Source: supplied by publisher via Edelweiss
Formats available: hardcover, paperback, large print, ebook, audiobook
Genres: historical mystery, mystery
Series: Miss Marple Mysteries
Published by William Morrow & Company on September 13, 2022
Purchasing Info: Author's Website, Publisher's Website, Amazon, Barnes & Noble, Kobo, Book Depository, Bookshop.org
A brand-new collection of short stories featuring the Queen of Mystery’s legendary detective Jane Marple, penned by twelve remarkable bestselling and acclaimed authors.
This collection of a dozen original short stories, all featuring Jane Marple, will introduce the character to a whole new generation. Each author reimagines Agatha Christie’s Marple through their own unique perspective while staying true to the hallmarks of a traditional mystery.
Karen M. McManus
Dreda Say Mitchell
Miss Marple was first introduced to readers in a story Agatha Christie wrote for The Royal Magazine in 1927 and made her first appearance in a full-length novel in 1930’s The Murder at the Vicarage. It has been 45 years since Agatha Christie’s last Marple novel, Sleeping Murder, was published posthumously in 1976, and this collection of ingenious new stories by twelve Christie devotees will be a timely reminder why Jane Marple remains the most famous fictional female detective of all time.
Unfortunately, Agatha Christie isn’t writing any new Marple stories, or for that matter any new Poirot stories. But she was the creator of the iconic “little old lady” amateur detective Miss Jane Marple and will be credited as such for as long as Miss Marple is read. And this collection of new Marple stories from the pens – or computers – of Dame Agatha’s successors in mystery is certain to keep Miss Jane Marple of St. Mary Mead in the minds and hearts of readers for another generation.
I have to confess that personally I prefer Poirot to Marple. It’s not so much about either of them as it is about the way they are treated and the world that surrounds them. Both are just a tad eccentric, a bit of an exaggeration in Miss Marple’s case while a huge understatement in Poirot’s, but because of both their respective genders and the times in which their stories are set Poirot’s eccentricities are considered a mark of his genius while Miss Marple is often disregarded and disrespected, sometimes even after she solves the case.
If Miss Marple had half of Poirot’s foibles she would have been locked up in a lunatic asylum. Men were allowed to be over-the-top, even to his degree, without being thought to be insane. Or hysterical as she would have been. Certainly, few would have taken her remotely seriously, discounting her because of her age and her gender.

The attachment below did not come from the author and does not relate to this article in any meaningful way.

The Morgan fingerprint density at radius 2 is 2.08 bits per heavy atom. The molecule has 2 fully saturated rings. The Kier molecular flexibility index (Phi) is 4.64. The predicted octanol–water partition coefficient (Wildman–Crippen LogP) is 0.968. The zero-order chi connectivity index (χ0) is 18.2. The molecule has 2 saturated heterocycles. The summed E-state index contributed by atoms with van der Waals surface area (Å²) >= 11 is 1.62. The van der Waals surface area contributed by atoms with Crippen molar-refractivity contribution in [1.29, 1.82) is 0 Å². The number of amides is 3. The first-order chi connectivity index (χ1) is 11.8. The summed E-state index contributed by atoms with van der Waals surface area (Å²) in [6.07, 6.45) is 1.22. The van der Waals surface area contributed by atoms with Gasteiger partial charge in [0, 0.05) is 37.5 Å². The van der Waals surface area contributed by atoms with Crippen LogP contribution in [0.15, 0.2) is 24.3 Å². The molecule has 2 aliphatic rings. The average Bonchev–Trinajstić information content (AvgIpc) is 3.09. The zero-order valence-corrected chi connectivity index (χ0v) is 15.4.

While Christie got around some of the restrictions on women at the time by making Miss Marple an independent woman past a certain age who had outlived any male who might have had authority over her, the authors of this collection have taken that a step further by setting all of their stories rather later in her “career’, meaning that she already has a well-earned reputation for solving murders and has garnered a circle of influential friends in high places – at least among the police.
So she doesn’t face quite as much disrespect and disregard as she would have earlier. (It’s been decades since I read her first outing, A Murder in the Vicarage, so I just picked up a copy so I can read it again and see if memory and supposition are correct.)
One of the stories in this collection (The Second Murder at the Vicarage by Val McDermid) takes the reader back to that very place where Miss Marple solved her first case), while Miss Marple’s Christmas by Ruth Ware takes us back to St. Mary Mead for a traditional Christmas gathering Marple style, as Miss Marple finds herself solving a case of theft instead of indulging in the Christmas pudding.
Escape Rating B: For the most part, these stories were enjoyable as I read them but weren’t quite long enough to really dig into the mysteries. They also don’t feel remotely like ‘fair play’ mysteries as the detection and investigation seems to hinge a great deal on Miss Marple’s comparisons to people and situations in St. Mary Mead that we don’t know about. Her leaps of logic and inferences about human nature do give the reader an “A-ha!” moment when revealed but I never felt like I had enough to follow her trail.
I still had a good time reading this collection, and wouldn’t mind – AT ALL! – to see another collection like this one or something similar featuring my old friend Hercule Poirot. Alternatively, several of the authors in this collection of Miss Marple stories would make excellent candidates for writing a series of NEW Marple novels just as Sophie Hannah has taken up the task of writing the New Hercule Poirot series that began with The Monogram Murders.
Anyone who loves Miss Marple or is looking for a trip back to the Golden Age of mystery will enjoy this collection – and hope for more!